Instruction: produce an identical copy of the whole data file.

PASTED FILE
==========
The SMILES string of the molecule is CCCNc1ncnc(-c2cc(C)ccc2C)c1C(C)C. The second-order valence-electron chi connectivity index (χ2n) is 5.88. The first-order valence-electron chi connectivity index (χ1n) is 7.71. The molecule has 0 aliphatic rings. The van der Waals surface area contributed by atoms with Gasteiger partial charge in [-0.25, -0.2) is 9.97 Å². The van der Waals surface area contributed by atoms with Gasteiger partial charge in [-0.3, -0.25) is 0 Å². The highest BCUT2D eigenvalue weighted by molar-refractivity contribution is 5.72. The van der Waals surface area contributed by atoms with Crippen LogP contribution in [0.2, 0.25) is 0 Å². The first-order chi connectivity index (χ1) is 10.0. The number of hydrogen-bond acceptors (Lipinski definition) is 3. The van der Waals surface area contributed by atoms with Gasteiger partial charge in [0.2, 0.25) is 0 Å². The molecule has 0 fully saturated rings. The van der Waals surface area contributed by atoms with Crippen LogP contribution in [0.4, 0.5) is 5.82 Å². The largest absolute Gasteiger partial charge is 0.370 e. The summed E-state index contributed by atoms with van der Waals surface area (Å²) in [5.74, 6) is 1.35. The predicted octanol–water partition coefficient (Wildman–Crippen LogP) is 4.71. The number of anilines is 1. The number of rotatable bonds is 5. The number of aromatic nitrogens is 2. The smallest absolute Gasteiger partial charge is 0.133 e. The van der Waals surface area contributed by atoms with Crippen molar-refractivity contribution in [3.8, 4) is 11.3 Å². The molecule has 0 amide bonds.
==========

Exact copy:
The SMILES string of the molecule is CCCNc1ncnc(-c2cc(C)ccc2C)c1C(C)C. The second-order valence-electron chi connectivity index (χ2n) is 5.88. The first-order valence-electron chi connectivity index (χ1n) is 7.71. The molecule has 0 aliphatic rings. The van der Waals surface area contributed by atoms with Gasteiger partial charge in [-0.25, -0.2) is 9.97 Å². The van der Waals surface area contributed by atoms with Gasteiger partial charge in [-0.3, -0.25) is 0 Å². The highest BCUT2D eigenvalue weighted by molar-refractivity contribution is 5.72. The van der Waals surface area contributed by atoms with Crippen LogP contribution in [0.2, 0.25) is 0 Å². The first-order chi connectivity index (χ1) is 10.0. The number of hydrogen-bond acceptors (Lipinski definition) is 3. The van der Waals surface area contributed by atoms with Gasteiger partial charge in [0.2, 0.25) is 0 Å². The molecule has 0 fully saturated rings. The van der Waals surface area contributed by atoms with Crippen LogP contribution in [0.4, 0.5) is 5.82 Å². The largest absolute Gasteiger partial charge is 0.370 e. The summed E-state index contributed by atoms with van der Waals surface area (Å²) in [5.74, 6) is 1.35. The predicted octanol–water partition coefficient (Wildman–Crippen LogP) is 4.71. The number of anilines is 1. The number of rotatable bonds is 5. The number of aromatic nitrogens is 2. The smallest absolute Gasteiger partial charge is 0.133 e. The van der Waals surface area contributed by atoms with Crippen molar-refractivity contribution in [3.8, 4) is 11.3 Å². The molecule has 0 amide bonds.